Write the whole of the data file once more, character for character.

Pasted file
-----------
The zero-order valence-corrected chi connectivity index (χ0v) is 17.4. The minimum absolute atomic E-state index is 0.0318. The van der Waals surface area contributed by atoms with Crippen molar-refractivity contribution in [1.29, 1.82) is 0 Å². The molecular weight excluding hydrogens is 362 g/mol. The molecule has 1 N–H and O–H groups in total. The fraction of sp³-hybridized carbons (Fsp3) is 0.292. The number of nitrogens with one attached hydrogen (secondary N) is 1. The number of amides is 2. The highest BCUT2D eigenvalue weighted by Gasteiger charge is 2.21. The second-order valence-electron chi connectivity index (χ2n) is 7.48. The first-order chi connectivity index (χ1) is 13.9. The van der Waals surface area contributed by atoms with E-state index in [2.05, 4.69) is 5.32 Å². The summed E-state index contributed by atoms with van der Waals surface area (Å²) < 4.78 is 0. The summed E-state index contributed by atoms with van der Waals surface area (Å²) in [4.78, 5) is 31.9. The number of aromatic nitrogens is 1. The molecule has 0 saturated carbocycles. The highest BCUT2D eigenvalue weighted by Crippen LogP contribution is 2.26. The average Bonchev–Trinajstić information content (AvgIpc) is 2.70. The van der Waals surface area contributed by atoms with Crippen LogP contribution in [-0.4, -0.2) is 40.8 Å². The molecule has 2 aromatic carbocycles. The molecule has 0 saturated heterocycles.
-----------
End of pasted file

The zero-order valence-corrected chi connectivity index (χ0v) is 17.4. The minimum absolute atomic E-state index is 0.0318. The van der Waals surface area contributed by atoms with Crippen molar-refractivity contribution in [1.29, 1.82) is 0 Å². The molecular weight excluding hydrogens is 362 g/mol. The molecule has 1 N–H and O–H groups in total. The fraction of sp³-hybridized carbons (Fsp3) is 0.292. The number of nitrogens with one attached hydrogen (secondary N) is 1. The number of amides is 2. The highest BCUT2D eigenvalue weighted by Gasteiger charge is 2.21. The second-order valence-electron chi connectivity index (χ2n) is 7.48. The first-order chi connectivity index (χ1) is 13.9. The van der Waals surface area contributed by atoms with E-state index in [2.05, 4.69) is 5.32 Å². The summed E-state index contributed by atoms with van der Waals surface area (Å²) < 4.78 is 0. The summed E-state index contributed by atoms with van der Waals surface area (Å²) in [4.78, 5) is 31.9. The number of aromatic nitrogens is 1. The molecule has 0 saturated carbocycles. The highest BCUT2D eigenvalue weighted by Crippen LogP contribution is 2.26. The average Bonchev–Trinajstić information content (AvgIpc) is 2.70. The van der Waals surface area contributed by atoms with Crippen LogP contribution in [-0.4, -0.2) is 40.8 Å². The molecule has 2 aromatic carbocycles. The molecule has 0 saturated heterocycles.